A) The Fall of the House of Usher, Edgar Allan Poe
B) Dead Souls, Nikolay Gogol
C) Paul Clifford, by Edward George Bulwer-Lytton.
Bleak House, Charles Dickens ?”It was a dark and stormy night …” from Edward George Bulwer-Lytton’s novel Paul Clifford (1830), is perhaps the most notorious of opening lines, ridiculed by modern critics for its overwrought Victorian prose. The rudderless opening sentence has even given rise to an annual contest that challenges contestants to write the first line to a hypothetical (and presumably atrocious) novel.
30) The smallest county in the U.S. has a huge population. What county is it?
Answer: New York County, which is Manhattan Island, with twenty-two square miles (and a lot of people)
General Trivia Quizzes Part 3
31) Who was the first person to fly over the South Pole?
Answer: Admiral Richard E. Byrd
In November 1929, American Admiral Richard E. Byrd flew his tri-motor plane, the Floyd Bennett, across the South Pole. Byrd named the plane for his pilot from several earlier explorations.
32) Sam Adams was one of the leaders of the townspeople in the Boston Tea Party.
33) This green stone is used as a marble substitute:
Serpentine is sometimes used as a gemstone.
34) Which nation’s greatest 18th-century painter was John Singleton Copley?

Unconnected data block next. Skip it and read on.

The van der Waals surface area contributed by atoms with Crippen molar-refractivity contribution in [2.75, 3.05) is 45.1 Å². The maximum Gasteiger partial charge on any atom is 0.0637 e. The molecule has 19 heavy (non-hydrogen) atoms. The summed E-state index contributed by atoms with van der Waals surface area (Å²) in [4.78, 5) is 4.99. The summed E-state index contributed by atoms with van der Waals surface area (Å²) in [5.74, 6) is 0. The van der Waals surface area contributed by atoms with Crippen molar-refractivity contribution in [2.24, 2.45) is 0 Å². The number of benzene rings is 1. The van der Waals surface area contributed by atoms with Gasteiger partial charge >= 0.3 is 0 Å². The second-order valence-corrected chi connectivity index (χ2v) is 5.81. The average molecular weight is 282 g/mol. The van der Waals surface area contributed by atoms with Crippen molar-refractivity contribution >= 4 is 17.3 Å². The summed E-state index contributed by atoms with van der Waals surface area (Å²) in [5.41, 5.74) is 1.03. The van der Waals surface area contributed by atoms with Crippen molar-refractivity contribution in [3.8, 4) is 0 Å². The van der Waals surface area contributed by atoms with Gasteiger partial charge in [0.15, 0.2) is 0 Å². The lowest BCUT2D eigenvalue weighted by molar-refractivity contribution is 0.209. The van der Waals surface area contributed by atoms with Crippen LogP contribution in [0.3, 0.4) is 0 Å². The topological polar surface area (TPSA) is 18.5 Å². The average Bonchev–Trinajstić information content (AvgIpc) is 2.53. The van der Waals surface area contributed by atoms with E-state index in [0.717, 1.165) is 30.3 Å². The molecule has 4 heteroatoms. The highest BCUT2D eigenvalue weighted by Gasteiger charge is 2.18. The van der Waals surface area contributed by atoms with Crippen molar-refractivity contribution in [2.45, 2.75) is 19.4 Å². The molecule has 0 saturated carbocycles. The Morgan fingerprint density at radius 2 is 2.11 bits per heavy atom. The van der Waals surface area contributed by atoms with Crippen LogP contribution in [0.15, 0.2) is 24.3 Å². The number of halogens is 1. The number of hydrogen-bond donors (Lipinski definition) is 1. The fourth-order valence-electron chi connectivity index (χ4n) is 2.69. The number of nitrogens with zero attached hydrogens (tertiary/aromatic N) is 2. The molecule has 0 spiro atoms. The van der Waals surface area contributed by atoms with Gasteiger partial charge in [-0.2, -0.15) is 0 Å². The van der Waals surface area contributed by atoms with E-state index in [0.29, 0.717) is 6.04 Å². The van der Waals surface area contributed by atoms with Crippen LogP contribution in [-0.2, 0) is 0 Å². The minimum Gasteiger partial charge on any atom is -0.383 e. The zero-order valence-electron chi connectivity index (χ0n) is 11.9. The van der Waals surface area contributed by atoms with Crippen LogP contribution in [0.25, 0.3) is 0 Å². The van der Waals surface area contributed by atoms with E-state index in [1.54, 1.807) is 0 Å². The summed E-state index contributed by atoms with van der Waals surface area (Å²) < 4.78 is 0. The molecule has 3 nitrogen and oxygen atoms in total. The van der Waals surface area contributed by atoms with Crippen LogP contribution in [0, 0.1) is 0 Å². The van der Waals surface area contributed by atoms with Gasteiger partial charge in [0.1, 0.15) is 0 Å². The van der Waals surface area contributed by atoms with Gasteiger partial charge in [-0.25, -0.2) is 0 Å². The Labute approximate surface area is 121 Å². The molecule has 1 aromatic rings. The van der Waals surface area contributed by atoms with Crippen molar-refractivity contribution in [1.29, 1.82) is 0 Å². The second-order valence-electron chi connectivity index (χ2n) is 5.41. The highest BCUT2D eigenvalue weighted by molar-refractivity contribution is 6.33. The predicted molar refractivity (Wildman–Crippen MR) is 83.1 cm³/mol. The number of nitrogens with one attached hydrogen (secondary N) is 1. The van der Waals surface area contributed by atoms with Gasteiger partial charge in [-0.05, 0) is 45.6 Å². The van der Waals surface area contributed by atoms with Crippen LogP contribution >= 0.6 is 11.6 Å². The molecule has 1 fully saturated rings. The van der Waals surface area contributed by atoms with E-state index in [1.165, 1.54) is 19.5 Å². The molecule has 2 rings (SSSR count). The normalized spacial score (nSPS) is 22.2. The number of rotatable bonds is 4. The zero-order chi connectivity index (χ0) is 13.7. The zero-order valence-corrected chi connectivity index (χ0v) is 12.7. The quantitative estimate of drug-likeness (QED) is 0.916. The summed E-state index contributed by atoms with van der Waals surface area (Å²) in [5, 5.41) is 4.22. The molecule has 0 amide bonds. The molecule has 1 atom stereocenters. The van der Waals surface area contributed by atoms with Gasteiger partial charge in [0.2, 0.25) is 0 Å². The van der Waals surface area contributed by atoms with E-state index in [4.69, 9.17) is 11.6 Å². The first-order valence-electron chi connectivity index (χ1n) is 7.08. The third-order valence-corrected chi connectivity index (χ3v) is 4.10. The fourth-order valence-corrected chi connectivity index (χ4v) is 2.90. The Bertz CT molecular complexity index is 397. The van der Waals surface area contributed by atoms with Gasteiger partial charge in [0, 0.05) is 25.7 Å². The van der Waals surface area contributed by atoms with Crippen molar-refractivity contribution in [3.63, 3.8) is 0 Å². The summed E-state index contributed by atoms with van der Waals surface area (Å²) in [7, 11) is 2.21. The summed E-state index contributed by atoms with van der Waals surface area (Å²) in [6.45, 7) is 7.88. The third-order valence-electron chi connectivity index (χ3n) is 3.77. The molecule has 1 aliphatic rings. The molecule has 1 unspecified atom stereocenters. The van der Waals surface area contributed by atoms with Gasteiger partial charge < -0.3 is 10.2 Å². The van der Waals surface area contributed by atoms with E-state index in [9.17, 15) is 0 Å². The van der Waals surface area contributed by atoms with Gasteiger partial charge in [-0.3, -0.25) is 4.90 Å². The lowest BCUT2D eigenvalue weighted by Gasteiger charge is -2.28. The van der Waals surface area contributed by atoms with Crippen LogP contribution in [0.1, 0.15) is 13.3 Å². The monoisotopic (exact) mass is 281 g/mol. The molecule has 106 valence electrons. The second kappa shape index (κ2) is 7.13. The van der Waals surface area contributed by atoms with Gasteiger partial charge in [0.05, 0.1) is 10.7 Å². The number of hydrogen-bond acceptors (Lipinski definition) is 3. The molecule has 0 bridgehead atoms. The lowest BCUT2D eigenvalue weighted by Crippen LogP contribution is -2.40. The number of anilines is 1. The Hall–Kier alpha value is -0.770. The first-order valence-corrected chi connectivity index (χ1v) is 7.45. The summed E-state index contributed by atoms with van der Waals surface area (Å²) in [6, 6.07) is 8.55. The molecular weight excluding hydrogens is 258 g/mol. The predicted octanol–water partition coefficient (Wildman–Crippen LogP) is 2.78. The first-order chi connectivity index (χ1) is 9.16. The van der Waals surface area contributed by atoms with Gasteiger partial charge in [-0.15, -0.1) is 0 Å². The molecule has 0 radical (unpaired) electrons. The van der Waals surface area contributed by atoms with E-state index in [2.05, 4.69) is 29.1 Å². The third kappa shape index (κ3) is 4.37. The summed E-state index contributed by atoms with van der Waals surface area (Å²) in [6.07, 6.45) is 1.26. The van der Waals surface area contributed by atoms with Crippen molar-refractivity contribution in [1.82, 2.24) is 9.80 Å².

35) In art, Leonardo da Vinci painted the Mona Lisa in which century?
36) In which country was the Battle of Waterloo fought?
37) What is the largest pinniped?
Answer: The largest pinniped is the elephant seal, which can weigh as much as four tons.
38) Who is the patron saint of travelers?
Answer: Saint Christopher
39) Which comic strip character lives in Okefenokee swamp?
A) Broom Hilda
C) Hagar the Horrible
An annual “Pogofest” is staged in Waycross, Georgia, near the famous swamp grounds.
40) What Cambridge bridge shares its name with one in Venice?
Answer: The Bridge of Sighs
41) This astronomer discovered eight nebulas and three comets and was awarded the gold medal of the Royal Astronomical Society in 1828. Can you name the scientist?
A) Caroline Lucretia Herschel
B) Johannes Kepler
C) Luther Burbank
42) Which amphibians can hatch out of their eggs while still in the mother’s womb?
43) In politics, Sinn Fein is considered the political wing of which military organization?
Answer: The Irish Republican Army
44) Which U.S. museum was originally known as “The Museum of Non-Objective Painting”?
Answer: The Guggenheim
45) What was the bloodiest single-day battle during the U.S. Civil War?
Answer: Battle of Antietam
46) In literature, which American author wrote the classic military satire “Catch-22”?
Answer: Joseph Heller
47) Which country does not border the Eastern European Republic of Georgia?
Belarus is surrounded by Lithuania, Latvia, Russia, Poland and Ukraine.
48) Plants using anemophily are pollinated by:
This method is most common in conifers and cycads.
49) This data-processing pioneer is credited with creating the first compiler and also helped develop two computer languages. Can you name the scientist?
A) Bill Gates
B) Grace Hopper
C) Alan Turing
50) What Californian bridge was Don Brown the first to cross, on 27 May 1937?
Answer: The Golden Gate Bridge